Report: NYS set aside $25M to resettle qualified migrants but no one has been resettled

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An investigation by New York Focus, an independent news organization in New York City, found not one person or family seeking asylum in the U.S. has been resettled by New York State.

And so they stay in the shelters, like the Holiday Inn in downtown Rochester.

Brean: “What’s the number one takeaway from your story and what you found?”
Andrew Giambrone, freelance reporter, NY Focus: “It’s that so far, after New York State launched this resettlement program for families entering New York City’s shelter system this past spring, no families have been able to relocate.”

Andrew Giambrone is a freelance reporter in New York City. His story appeared in New York Focus.

Giambrone’s two-week investigation started when he read an Aug. 12 news release from the governor’s office that included the $25 million program to resettle more than 4,000 migrants who applied for asylum.

The program is called the Migrant Relocation Assistance Program or MRAP.

The release said “at this time, 17 families who are willing to participate and eligible to participate have been identified by the City.”

What stood out to Giambrone was the “17 families.”

One hundred thousand (100,000) migrants have arrived in New York State in the past year.

Brean: “And not one family, not one person has been resettled?”
Giambrone: “To my knowledge to date, no family has been resettled.”

In a email from the state Office of Temporary and Disability Assistance, spokesman Anthony Farmer wrote “this program was specifically designed to relocate families and get them on a path toward independence through work. Families will soon begin to be resettled through the program and it is expected to ramp up in the coming weeks and months.”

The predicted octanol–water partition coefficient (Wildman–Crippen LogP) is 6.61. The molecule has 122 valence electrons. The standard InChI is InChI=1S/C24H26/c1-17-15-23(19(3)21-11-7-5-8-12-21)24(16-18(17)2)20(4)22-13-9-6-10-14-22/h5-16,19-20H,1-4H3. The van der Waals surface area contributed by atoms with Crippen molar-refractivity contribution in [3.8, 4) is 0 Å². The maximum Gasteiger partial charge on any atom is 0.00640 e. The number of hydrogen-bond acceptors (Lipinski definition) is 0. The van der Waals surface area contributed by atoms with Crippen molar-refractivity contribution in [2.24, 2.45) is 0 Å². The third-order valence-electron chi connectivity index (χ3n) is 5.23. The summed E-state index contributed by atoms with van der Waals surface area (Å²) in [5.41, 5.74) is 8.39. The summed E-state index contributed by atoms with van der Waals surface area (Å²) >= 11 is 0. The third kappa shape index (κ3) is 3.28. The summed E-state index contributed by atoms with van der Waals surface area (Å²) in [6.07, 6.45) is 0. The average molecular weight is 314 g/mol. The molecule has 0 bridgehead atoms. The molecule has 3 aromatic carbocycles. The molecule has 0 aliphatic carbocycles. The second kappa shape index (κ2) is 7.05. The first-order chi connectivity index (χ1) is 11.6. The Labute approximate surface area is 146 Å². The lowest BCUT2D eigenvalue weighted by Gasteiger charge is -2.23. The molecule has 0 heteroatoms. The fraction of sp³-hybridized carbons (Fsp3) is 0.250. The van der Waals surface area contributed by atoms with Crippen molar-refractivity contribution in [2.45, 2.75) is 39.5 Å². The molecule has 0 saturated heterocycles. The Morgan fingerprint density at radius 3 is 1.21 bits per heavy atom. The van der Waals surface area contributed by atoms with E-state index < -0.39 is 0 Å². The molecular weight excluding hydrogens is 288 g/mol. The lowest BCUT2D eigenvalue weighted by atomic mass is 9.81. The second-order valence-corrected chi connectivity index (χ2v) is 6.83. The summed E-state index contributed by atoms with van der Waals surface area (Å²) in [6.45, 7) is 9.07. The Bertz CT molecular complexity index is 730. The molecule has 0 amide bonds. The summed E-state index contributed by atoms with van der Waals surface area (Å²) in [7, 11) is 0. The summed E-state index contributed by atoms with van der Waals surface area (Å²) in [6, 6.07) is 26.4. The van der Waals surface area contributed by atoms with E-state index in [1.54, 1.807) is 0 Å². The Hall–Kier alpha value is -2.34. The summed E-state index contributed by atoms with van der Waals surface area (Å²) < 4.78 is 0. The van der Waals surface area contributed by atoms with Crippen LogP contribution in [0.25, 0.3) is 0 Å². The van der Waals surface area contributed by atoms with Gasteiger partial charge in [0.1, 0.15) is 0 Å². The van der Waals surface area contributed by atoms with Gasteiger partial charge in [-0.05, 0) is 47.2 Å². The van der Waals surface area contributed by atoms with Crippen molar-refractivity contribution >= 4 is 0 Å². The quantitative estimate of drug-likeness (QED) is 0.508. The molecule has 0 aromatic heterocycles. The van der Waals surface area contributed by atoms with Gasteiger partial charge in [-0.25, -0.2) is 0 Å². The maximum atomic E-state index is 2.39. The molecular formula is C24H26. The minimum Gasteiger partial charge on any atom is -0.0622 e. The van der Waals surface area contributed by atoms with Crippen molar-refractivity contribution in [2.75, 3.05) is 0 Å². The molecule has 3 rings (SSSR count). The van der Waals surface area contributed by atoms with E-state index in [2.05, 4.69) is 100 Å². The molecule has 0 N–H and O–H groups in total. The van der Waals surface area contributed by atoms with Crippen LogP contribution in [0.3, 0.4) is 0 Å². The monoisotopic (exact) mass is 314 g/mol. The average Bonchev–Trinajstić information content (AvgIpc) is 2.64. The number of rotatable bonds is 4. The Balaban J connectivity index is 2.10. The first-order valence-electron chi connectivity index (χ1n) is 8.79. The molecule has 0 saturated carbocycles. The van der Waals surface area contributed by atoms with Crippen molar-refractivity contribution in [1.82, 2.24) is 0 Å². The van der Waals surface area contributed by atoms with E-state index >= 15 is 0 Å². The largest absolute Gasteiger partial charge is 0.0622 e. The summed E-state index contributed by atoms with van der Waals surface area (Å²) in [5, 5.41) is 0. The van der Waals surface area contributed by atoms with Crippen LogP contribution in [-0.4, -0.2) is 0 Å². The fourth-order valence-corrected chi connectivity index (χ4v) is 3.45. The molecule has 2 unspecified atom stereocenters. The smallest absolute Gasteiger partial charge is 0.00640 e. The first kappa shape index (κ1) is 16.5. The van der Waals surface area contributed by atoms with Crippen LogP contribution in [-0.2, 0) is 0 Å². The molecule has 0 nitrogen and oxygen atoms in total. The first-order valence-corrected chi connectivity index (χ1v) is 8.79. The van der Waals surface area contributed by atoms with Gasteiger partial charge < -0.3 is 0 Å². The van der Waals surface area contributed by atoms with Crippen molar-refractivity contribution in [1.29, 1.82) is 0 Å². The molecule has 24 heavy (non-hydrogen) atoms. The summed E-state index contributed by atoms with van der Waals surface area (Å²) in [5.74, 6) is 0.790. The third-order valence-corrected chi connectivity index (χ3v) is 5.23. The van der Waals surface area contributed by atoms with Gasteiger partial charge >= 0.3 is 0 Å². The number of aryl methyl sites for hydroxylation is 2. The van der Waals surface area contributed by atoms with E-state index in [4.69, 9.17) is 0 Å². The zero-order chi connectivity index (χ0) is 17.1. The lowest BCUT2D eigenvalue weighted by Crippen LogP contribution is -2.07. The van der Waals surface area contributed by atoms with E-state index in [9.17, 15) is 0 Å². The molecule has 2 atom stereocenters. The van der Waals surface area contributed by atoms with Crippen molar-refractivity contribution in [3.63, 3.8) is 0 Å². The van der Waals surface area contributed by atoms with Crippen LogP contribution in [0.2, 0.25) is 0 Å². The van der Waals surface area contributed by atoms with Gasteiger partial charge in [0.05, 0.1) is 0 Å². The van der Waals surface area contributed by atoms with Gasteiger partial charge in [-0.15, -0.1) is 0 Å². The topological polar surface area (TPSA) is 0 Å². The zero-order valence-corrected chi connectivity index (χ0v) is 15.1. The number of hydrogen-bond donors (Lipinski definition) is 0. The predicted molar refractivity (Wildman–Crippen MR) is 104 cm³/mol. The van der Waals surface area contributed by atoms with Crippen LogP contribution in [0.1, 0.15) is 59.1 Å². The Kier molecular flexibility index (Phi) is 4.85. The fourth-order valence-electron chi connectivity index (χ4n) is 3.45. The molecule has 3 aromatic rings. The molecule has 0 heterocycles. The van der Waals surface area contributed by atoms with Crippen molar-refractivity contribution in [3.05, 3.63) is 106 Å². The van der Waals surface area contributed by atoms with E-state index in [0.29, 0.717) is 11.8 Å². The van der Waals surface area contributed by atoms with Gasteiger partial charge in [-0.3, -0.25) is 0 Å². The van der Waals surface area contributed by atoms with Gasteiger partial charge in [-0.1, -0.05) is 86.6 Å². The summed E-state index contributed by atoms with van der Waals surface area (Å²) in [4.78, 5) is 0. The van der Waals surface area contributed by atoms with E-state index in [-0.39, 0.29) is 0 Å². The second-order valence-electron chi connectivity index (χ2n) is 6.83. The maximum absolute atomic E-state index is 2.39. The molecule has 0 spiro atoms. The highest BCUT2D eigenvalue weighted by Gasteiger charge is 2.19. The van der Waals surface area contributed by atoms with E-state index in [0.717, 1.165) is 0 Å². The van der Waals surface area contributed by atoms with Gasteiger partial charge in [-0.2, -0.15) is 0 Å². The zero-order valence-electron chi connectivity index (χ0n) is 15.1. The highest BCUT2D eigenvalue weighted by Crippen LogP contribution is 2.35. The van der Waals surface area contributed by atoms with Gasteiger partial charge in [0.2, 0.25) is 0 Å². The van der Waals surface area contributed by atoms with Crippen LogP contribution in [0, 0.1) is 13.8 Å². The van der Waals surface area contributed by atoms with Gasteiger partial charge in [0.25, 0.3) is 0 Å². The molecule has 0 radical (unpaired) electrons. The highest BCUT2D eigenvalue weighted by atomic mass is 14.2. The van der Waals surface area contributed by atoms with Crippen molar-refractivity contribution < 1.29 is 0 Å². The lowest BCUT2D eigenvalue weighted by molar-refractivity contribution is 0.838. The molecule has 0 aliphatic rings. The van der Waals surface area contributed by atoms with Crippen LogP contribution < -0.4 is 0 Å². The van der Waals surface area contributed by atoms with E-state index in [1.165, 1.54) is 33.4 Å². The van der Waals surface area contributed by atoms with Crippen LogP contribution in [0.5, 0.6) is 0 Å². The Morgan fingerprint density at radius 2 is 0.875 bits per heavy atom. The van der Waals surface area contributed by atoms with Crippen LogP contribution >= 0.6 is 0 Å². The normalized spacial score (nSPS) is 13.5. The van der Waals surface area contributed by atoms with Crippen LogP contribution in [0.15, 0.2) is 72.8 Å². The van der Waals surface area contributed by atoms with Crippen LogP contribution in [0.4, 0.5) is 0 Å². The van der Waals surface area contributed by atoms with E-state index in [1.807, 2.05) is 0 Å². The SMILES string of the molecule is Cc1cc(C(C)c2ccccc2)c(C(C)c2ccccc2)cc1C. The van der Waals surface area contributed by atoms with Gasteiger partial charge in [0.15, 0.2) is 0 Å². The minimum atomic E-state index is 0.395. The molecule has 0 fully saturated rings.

Giambrone’s story pointed out a few reasons why zero migrants have been resettled.

They include: the process is brand-new and complicated and it’s voluntary, and the state says many families have declined to participate.

Brean: “So what? What’s the impact?”
Giambrone: “I think one impact, I think, is that families are going to be lingering or even languishing in shelters in New York City.”

New York City and New York State have budgeted more than $1 billion to care for migrant families.

A week before Giambrone’s report in New York Focus, Governor Kathy Hochul wrote a letter to President Biden asking the federal government to speed up the process to let qualified migrants in the asylum process work. Watch the governor’s address here.

Gov. Kathy Hochul: “I’m ordering the Department of Labor to proactively connect asylum seekers with potential employers in anticipation of them receiving the work authorization before they’re already authorized. So let’s just start focusing on that crisis as well.”

Read the governor’s letter here:

While the state operates MRAP, New York City is responsible for screening potential applicants.

The state says MRAP was set up to help families get a stable place to live and get “wrap-around” services as long as someone in the family applied for asylum so that they could get permission to work.

The state said, as of today, 189 eligible households have identified a participating county they want to move to and some families are in the early stages of being relocated outside New York City.